As junk e-mail and unsolicited text messages bombard users in the country, the Chinese Government is increasing efforts to crack down on spam.
The Ministry of Information Industry (MII) yesterday said it has passed a regulation on e-mail services to take effect from March 30.
The regulation will adopt a "market entry" scheme for e-mail service providers (SPs), said Wang Xiujun, deputy director of Bureau of Telecommunications Administration of MII.
This means only those licensed to operate Internet value-added service in the country will be allowed to provide e-mail services to the Chinese public.
Under the new regulation, spammers will face warnings or penalties of up to 30,000 yuan (US$3,750).
Companies sending unsolicited e-mails will see their licences revoked.
China now has more than 17,000 licensed telecoms value-added service providers.
The MII yesterday also launched an offence-reporting center to deal with Internet users' complaints against spammers.
All e-mail spreading junk information, rumours, erotic content, fraud or viruses, as well as unsolicited marketing material, are considered spam.
Spam is becoming a bigger headache for Chinese and the government amidst a dazzling Internet boom.
China had 111 million Internet users by the end of last year, with 64.7 per cent frequently using e-mail, according to China Internet Network Information Centre (CNNIC).
A ranking of spammers for the fourth quarter of last year by UK anti-virus company Sophos placed China in the second position, closely following the United States.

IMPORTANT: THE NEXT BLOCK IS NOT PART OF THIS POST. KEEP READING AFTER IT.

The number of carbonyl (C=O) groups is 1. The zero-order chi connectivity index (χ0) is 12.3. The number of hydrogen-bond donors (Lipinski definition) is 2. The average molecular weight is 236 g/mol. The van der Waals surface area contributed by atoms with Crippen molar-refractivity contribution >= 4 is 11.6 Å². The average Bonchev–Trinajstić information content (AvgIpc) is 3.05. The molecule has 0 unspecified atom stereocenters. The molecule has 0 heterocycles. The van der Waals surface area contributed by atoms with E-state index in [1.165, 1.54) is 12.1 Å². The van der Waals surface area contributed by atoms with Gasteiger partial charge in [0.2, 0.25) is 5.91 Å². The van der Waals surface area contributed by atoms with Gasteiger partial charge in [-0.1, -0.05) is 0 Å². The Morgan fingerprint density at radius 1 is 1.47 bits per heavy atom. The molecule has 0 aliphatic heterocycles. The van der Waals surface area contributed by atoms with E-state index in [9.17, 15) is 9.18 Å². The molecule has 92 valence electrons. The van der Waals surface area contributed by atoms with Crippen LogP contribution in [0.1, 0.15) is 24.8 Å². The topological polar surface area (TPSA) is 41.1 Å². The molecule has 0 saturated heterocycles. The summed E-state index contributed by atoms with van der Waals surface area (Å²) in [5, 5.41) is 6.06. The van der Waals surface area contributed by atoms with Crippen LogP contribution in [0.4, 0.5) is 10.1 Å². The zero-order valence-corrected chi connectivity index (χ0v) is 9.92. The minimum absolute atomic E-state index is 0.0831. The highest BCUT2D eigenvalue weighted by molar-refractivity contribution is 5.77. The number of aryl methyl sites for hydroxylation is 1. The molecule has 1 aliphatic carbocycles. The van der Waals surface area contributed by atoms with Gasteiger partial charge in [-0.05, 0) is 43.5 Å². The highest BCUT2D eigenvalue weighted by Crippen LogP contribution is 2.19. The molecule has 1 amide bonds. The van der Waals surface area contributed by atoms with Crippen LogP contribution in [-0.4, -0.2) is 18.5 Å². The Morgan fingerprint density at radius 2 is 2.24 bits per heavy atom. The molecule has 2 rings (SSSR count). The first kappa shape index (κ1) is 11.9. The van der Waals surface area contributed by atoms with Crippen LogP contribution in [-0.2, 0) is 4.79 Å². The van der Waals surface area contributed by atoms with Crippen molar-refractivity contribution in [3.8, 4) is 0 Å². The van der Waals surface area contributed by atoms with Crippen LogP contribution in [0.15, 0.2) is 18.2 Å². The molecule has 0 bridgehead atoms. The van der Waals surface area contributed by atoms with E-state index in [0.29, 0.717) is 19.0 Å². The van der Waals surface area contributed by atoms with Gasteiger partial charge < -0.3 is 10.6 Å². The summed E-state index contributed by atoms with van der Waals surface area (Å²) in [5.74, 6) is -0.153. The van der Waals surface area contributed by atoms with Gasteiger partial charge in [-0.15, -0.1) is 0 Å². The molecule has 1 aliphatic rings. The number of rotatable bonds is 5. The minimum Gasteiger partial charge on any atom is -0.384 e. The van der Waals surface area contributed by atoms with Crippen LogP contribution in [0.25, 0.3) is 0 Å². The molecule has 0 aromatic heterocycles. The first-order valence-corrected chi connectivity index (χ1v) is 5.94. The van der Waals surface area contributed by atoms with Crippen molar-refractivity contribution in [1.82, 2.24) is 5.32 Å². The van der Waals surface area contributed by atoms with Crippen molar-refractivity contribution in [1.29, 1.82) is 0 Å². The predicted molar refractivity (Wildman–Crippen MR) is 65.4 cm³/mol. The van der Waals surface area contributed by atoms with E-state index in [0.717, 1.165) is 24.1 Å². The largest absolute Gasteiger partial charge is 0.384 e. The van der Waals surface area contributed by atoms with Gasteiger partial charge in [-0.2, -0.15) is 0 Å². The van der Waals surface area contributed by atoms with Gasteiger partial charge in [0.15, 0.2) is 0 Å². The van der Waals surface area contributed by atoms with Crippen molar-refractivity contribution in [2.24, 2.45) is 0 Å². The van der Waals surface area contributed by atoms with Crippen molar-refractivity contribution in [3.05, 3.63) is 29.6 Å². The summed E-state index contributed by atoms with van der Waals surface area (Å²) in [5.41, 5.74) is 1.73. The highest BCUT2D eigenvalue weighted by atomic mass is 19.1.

Wang said about 50 billion pieces of e-mail were sent and received in China last year. Of those, about 60 per cent was spam, she said.
Making things worse, some foreign spammers are taking advantage of the current loose regulation of junk mail in China.
They are using servers at Chinese Internet service providers' data centres to send out spams.
That may explain why Chinese e-mails are being routinely blocked by some Western Internet companies.
Wang said the MII, partnering with the Internet Society of China (ISC), will continue blacklisting and blocking mail servers sending spam.
"We are also seeking international cooperations to fight spams," she said, adding that e-mail users' privacy will be protected by the law.
The new regulation will ask service providers to adopt a registration scheme in their mail servers for e-mail users' IP (Internet Protocol) addresses.
Huang Chengqing, secretary-general of ISC, said MII's new regulation marks a milestone in the country's intensifying campaign against spam.
Yet, in the long term, "blocking mail servers sending spams is not a cure-all solution, as that will lead to break-up of the Internet," he said.
The MII, ISC and select service providers will jointly launch spam-free e-mail services soon.
"We are working on the standards for such services," said Wang.
MII also reiterated it will launch the real-name subscription scheme for mobile phones this year to curb spam spreading in the form of SMS (short message service).
By the end of 2005, China had 393 million mobile phones subscribers, sending more than 300 billion SMS throughout the year.
And about 200 million users had yet to register with their real names, said Wang.
The official said more than 10,000 mobile phone accounts were closed last year for sending illegal messages.
"The MII is working with other ministries to introduce tougher measures to fight spam on mobile phones," she said.
The real-name registration scheme is expected to slow down the growth of mobile phone subscription in the country.
Beijing-based research firm BDA China Ltd forecast 15 million prepaid mobile phone users will abandon their numbers within three years due to the real-name scheme.
(China Daily February 22, 2006)